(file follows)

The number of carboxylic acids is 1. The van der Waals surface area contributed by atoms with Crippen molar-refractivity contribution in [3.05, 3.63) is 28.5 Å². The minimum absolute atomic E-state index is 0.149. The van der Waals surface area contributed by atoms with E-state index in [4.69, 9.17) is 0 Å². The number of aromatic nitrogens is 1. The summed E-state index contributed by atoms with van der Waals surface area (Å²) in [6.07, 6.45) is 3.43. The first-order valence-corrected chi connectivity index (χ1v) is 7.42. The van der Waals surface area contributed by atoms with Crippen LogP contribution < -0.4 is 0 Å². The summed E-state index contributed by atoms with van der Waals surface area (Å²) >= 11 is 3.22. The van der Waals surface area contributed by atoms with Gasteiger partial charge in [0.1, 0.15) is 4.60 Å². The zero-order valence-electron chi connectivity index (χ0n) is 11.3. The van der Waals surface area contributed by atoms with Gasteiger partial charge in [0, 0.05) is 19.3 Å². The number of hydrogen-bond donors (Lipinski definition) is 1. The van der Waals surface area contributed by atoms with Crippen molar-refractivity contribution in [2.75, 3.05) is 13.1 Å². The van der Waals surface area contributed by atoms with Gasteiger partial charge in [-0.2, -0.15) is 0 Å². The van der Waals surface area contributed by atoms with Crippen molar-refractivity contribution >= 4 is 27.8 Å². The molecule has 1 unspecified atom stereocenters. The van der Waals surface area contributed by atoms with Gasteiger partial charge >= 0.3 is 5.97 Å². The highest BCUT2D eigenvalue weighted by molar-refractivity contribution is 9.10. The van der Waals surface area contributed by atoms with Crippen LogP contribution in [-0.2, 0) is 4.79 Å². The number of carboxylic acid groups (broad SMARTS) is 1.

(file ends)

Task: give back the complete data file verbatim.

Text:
The number of carboxylic acids is 1. The van der Waals surface area contributed by atoms with Crippen molar-refractivity contribution in [3.05, 3.63) is 28.5 Å². The minimum absolute atomic E-state index is 0.149. The van der Waals surface area contributed by atoms with E-state index in [4.69, 9.17) is 0 Å². The number of aromatic nitrogens is 1. The summed E-state index contributed by atoms with van der Waals surface area (Å²) in [6.07, 6.45) is 3.43. The first-order valence-corrected chi connectivity index (χ1v) is 7.42. The van der Waals surface area contributed by atoms with Crippen LogP contribution < -0.4 is 0 Å². The summed E-state index contributed by atoms with van der Waals surface area (Å²) >= 11 is 3.22. The van der Waals surface area contributed by atoms with Gasteiger partial charge in [0.1, 0.15) is 4.60 Å². The zero-order valence-electron chi connectivity index (χ0n) is 11.3. The van der Waals surface area contributed by atoms with Gasteiger partial charge in [0, 0.05) is 19.3 Å². The number of hydrogen-bond donors (Lipinski definition) is 1. The van der Waals surface area contributed by atoms with Crippen molar-refractivity contribution in [2.75, 3.05) is 13.1 Å². The van der Waals surface area contributed by atoms with Gasteiger partial charge in [-0.2, -0.15) is 0 Å². The van der Waals surface area contributed by atoms with Crippen molar-refractivity contribution >= 4 is 27.8 Å². The molecule has 1 unspecified atom stereocenters. The van der Waals surface area contributed by atoms with Gasteiger partial charge >= 0.3 is 5.97 Å². The highest BCUT2D eigenvalue weighted by molar-refractivity contribution is 9.10. The van der Waals surface area contributed by atoms with Crippen LogP contribution in [-0.2, 0) is 4.79 Å². The number of carboxylic acid groups (broad SMARTS) is 1.